Brief History of discord.py
A few months ago discord.py1 was the king of Discord Bots when it came to Python. Google "build a discord bot python" and chances are the tutorial would be about Dpy. Recently though Rapptz, the owner of Dpy, announced that he was no longer interested in maintaining the library. Unfortunately, no one he trusted was willing to take the reins of the project.
It's a sad event, we had personally build a bot with Dpy and have been extending it for a few years. We initially started it because popular bots limited reaction roles to 20 roles. We also run a 24-32K discord server and needed much more than that. So our idea, build our own. We have spent roughly 4 years learning Dpy, I would not say we're a master or expert by any stretch, but we've done a lot with it. Over the years more and more features were added. A full moderation suite for warns, strikes, kicks and bans that were tracked through postgres, a full xp and level system with customizable goals and values, a customizable escaperoom game, even a small Kanban planning feature and so much more.
discord.py's closing hit us pretty close to home because of this. We spent many hours making this Bot by ourselves and helping teach some kids programming with it. Rapptz detailed his reasoning very well2, it's difficult to maintain a large open source project. Couple that stress with the gentle reminder that discord.py is not Rapptz day job and he made no money off of it. Discords development process is fast, chaotic and not always well communicated. It does not sound like an incredibly fun experience honestly. So while we are sad to see discord.py go we can only wish Rapptz and the discord.py team the absolute best. They did a wonderful job providing a library for many years.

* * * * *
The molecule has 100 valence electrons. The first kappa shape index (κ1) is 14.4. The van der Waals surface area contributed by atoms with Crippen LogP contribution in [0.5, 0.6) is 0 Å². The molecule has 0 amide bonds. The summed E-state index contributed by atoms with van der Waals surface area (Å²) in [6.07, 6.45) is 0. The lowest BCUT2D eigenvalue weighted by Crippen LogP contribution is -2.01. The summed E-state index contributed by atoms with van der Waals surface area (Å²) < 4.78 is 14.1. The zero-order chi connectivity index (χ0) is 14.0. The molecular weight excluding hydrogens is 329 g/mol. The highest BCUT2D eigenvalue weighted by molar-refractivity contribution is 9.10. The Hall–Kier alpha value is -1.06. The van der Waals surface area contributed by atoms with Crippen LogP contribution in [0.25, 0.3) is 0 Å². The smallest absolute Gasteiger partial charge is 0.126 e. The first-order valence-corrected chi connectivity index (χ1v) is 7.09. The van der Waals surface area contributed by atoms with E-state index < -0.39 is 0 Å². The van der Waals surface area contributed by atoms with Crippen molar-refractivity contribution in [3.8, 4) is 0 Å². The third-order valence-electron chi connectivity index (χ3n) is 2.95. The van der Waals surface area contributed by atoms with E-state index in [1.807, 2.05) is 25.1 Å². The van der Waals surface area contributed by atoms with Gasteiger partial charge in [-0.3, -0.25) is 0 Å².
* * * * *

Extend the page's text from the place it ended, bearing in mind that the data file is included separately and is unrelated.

Time moves on, even if discord.py doesn't. Discord mandated that Slash commands are a required. Rapptz last update sounds pretty steadfast that no further development will be happening, so we need to find an alternative. We briefly considered using some discord.py extensions. There are certainly a few that say they can provide the slash command functionality. We watched in anticipation for roughly a month to see the what would happen. A fork of called pycord did show up with promises to add new features and support. Our concern is the developers who have started this fork appear to be a bit inexperienced. We are thrilled new developers are getting into library support. Especially when it is needed and no one else is willing to! Many of the features in our bot ended up becoming fairly complex. The XP system for example mirrors data between Redis and Postgres and manages every user in a 25K guild. Stability is a major concern for us.
We would like to see continued active development and a good community to seek help from.
We spent a few weeks looking around and considering our options. The library we found and liked the most is Hikari3 and Tanjun4. Hikari is the main library, but unlike discord.py, hikari does not provide any build in "bot" functionality. If you're used to discord.pys cogs, Hikari does not provide this. Hikari does have an active community library that fills these gaps. The two biggest are Lightbulb5 and the previously mentioned Tanjun4. Lightbulb will provide the familiar "plugin" style of OOP classes that most discord.py programmers will be familiar with. Tanjun takes a more functional approach. Instead of classes and inheritance Tanjun provides a number of decorators. Neither Tanjun or Lightbulb are "better" or "more powerful" than the other, it's more a choice of how you prefer to implement your bot. If you are new to programming, I would recommend Lightbulb5.